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Vol.25, No. 19 Apr. 7, 2000

Law Review Celebrates 100 Years

By Jennifer Shotz

Columbia Law Review will celebrate its 100th year of publication with a banquet and with the opening of an exhibit documenting the journal's history. United States Supreme Court Justice Ruth Bader Ginsburg, Law'59, will speak at the April 6 banquet, which is by invitation only. The public is invited to view the exhibit on display in Low Rotunda from April 7 through June 9.

Other speakers include the Honorable Mary Jo White, Law'74, United States attorney, Southern District of New York; Maria Foscarinis, Law'81, executive director, National Law Center on Homelessness and Poverty; Michael I. Sovern, Law'55, Columbia president emeritus and professor of law; Louis Lowenstein, Law'53, Simon H. Rifkind Professor Emeritus of Finance and Law, Columbia Law School; and Brad Meltzer, Law'96, best-selling author of The Tenth Justice and Dead Even.

Founded in 1901 by Editor-in-Chief Joseph E. Corrigan and Secretary John M. Woolsey, the Columbia Law Review is a leader in legal scholarship in the United States and around the world. The Review is an independent nonprofit corporation edited and published entirely by Columbia Law School students.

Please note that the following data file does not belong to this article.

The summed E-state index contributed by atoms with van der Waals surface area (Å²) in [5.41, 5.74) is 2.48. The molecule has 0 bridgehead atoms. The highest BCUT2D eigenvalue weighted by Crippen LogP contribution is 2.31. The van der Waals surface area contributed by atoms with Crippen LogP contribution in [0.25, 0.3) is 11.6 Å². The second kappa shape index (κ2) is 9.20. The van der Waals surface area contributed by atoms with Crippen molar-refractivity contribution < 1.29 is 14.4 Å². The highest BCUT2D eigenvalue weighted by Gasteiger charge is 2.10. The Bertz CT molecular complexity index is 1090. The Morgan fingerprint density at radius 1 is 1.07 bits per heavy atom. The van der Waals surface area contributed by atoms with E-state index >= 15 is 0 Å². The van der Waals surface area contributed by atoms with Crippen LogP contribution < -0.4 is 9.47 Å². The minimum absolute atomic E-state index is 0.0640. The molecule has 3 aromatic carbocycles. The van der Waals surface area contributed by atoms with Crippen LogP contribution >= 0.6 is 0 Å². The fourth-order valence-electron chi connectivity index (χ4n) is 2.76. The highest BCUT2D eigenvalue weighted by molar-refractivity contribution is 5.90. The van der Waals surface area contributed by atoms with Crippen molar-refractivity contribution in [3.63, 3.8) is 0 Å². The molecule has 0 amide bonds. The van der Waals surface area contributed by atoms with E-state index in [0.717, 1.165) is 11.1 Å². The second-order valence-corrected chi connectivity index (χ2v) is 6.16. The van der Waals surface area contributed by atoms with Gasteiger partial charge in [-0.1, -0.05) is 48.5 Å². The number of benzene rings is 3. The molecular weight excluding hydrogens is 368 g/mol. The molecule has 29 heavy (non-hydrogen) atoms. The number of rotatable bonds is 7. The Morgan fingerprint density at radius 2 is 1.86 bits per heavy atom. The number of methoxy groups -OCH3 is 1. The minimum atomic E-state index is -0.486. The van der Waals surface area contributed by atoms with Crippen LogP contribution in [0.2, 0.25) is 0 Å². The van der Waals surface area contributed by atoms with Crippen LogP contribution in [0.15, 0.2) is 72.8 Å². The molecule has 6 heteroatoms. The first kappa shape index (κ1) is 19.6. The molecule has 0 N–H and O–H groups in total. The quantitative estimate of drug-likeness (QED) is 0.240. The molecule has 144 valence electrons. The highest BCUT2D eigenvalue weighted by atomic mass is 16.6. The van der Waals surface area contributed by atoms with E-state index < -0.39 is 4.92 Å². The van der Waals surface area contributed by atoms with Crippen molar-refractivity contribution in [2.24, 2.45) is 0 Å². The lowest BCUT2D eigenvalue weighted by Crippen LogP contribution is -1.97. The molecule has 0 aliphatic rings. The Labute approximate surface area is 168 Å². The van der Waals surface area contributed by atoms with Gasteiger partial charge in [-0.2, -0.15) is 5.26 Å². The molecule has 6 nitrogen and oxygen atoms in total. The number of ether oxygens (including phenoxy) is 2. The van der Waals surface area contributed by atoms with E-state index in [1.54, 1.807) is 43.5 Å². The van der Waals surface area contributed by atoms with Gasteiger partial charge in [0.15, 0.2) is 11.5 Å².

It is one of only four student-edited law journals in the nation that publish eight issues a year, and is the third most widely distributed and cited law review in the country. The Review receives roughly 2,000 submissions a year, out of which editors select approximately 25 manuscripts for publication.

A recent ranking of law reviews based on author prominence concluded that the Columbia Law Review ranked first among all law reviews in the nation.

In the first issue, dated January 1901, the editorial board wrote in their Salutatory: "In the publication of the Columbia Law Review we feel that we have undertaken a task which may prove to be beyond our powers. Yet we have been encouraged to proceed in the hope that if our efforts are successful, the magazine will be of service to the profession. And in this, our initial number, we wish to indicate the general purpose of our undertaking. The plan was conceived with the idea that there is a field for still another magazine devoted to the discussion of legal problems, and containing besides, a summary of current decisions and discriminating reviews of law books."

Columbia Law School , one of the oldest and most distinguished law schools in America , was a charter member of the American Association of Law Schools. The school was established in 1858, although law lectures were offered at the University as early as 1794.